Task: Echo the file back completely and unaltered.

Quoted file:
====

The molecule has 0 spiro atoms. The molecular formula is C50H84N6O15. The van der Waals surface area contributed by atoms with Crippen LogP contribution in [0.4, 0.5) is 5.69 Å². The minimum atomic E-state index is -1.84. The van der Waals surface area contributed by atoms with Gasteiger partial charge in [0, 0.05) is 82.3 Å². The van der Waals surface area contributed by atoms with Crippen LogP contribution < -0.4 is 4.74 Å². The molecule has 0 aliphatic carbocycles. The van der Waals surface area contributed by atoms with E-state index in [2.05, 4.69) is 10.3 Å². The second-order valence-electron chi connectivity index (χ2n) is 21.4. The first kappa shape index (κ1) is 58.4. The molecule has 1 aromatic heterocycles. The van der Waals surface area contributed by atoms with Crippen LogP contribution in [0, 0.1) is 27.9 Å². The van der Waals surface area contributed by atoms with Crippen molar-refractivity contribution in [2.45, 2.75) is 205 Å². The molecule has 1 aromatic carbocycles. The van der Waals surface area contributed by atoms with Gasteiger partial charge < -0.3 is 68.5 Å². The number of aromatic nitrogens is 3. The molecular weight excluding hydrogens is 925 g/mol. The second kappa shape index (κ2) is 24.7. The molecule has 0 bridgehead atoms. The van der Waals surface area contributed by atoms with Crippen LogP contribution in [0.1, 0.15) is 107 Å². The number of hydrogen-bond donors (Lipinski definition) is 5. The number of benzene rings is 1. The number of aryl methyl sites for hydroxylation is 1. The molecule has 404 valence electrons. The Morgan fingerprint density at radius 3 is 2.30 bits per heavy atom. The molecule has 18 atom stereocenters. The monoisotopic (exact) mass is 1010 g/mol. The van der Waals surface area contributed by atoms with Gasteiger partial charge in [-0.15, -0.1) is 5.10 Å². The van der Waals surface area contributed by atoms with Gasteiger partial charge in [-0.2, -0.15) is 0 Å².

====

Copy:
The molecule has 0 spiro atoms. The molecular formula is C50H84N6O15. The van der Waals surface area contributed by atoms with Crippen LogP contribution in [0.4, 0.5) is 5.69 Å². The minimum atomic E-state index is -1.84. The van der Waals surface area contributed by atoms with Gasteiger partial charge in [0, 0.05) is 82.3 Å². The van der Waals surface area contributed by atoms with Crippen LogP contribution < -0.4 is 4.74 Å². The molecule has 0 aliphatic carbocycles. The van der Waals surface area contributed by atoms with E-state index in [2.05, 4.69) is 10.3 Å². The second-order valence-electron chi connectivity index (χ2n) is 21.4. The first kappa shape index (κ1) is 58.4. The molecule has 1 aromatic heterocycles. The van der Waals surface area contributed by atoms with Crippen LogP contribution in [0, 0.1) is 27.9 Å². The van der Waals surface area contributed by atoms with Crippen molar-refractivity contribution in [2.45, 2.75) is 205 Å². The molecule has 1 aromatic carbocycles. The van der Waals surface area contributed by atoms with Gasteiger partial charge < -0.3 is 68.5 Å². The number of aromatic nitrogens is 3. The molecular weight excluding hydrogens is 925 g/mol. The second kappa shape index (κ2) is 24.7. The molecule has 0 bridgehead atoms. The van der Waals surface area contributed by atoms with Crippen LogP contribution in [0.1, 0.15) is 107 Å². The number of hydrogen-bond donors (Lipinski definition) is 5. The number of benzene rings is 1. The number of aryl methyl sites for hydroxylation is 1. The molecule has 404 valence electrons. The Morgan fingerprint density at radius 3 is 2.30 bits per heavy atom. The molecule has 18 atom stereocenters. The monoisotopic (exact) mass is 1010 g/mol. The van der Waals surface area contributed by atoms with Gasteiger partial charge in [-0.15, -0.1) is 5.10 Å². The van der Waals surface area contributed by atoms with Gasteiger partial charge in [-0.2, -0.15) is 0 Å².